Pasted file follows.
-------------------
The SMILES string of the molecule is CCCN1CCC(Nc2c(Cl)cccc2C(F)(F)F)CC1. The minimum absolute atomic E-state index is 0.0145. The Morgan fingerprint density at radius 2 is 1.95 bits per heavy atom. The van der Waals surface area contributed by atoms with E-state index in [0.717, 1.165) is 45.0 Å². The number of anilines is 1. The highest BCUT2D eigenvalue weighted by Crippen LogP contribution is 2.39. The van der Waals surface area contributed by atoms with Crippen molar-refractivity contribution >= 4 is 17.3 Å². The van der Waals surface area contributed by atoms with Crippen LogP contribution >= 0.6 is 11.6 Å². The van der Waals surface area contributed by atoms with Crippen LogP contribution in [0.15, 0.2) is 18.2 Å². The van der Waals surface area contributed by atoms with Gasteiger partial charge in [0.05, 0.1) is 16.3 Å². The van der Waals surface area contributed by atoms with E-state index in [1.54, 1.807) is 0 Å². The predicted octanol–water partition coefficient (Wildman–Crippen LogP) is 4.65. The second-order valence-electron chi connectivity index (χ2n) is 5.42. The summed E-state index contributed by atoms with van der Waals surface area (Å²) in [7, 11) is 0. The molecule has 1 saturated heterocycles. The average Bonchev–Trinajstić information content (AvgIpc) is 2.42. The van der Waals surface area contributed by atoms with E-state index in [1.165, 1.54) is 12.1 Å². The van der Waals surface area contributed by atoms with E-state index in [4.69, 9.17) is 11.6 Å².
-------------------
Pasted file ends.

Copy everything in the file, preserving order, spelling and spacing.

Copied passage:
The SMILES string of the molecule is CCCN1CCC(Nc2c(Cl)cccc2C(F)(F)F)CC1. The minimum absolute atomic E-state index is 0.0145. The Morgan fingerprint density at radius 2 is 1.95 bits per heavy atom. The van der Waals surface area contributed by atoms with E-state index in [0.717, 1.165) is 45.0 Å². The number of anilines is 1. The highest BCUT2D eigenvalue weighted by Crippen LogP contribution is 2.39. The van der Waals surface area contributed by atoms with Crippen molar-refractivity contribution >= 4 is 17.3 Å². The van der Waals surface area contributed by atoms with Crippen LogP contribution >= 0.6 is 11.6 Å². The van der Waals surface area contributed by atoms with Crippen LogP contribution in [0.15, 0.2) is 18.2 Å². The van der Waals surface area contributed by atoms with Gasteiger partial charge in [0.05, 0.1) is 16.3 Å². The van der Waals surface area contributed by atoms with E-state index in [1.54, 1.807) is 0 Å². The predicted octanol–water partition coefficient (Wildman–Crippen LogP) is 4.65. The second-order valence-electron chi connectivity index (χ2n) is 5.42. The summed E-state index contributed by atoms with van der Waals surface area (Å²) in [7, 11) is 0. The molecule has 1 saturated heterocycles. The average Bonchev–Trinajstić information content (AvgIpc) is 2.42. The van der Waals surface area contributed by atoms with E-state index in [1.165, 1.54) is 12.1 Å². The van der Waals surface area contributed by atoms with E-state index in [4.69, 9.17) is 11.6 Å².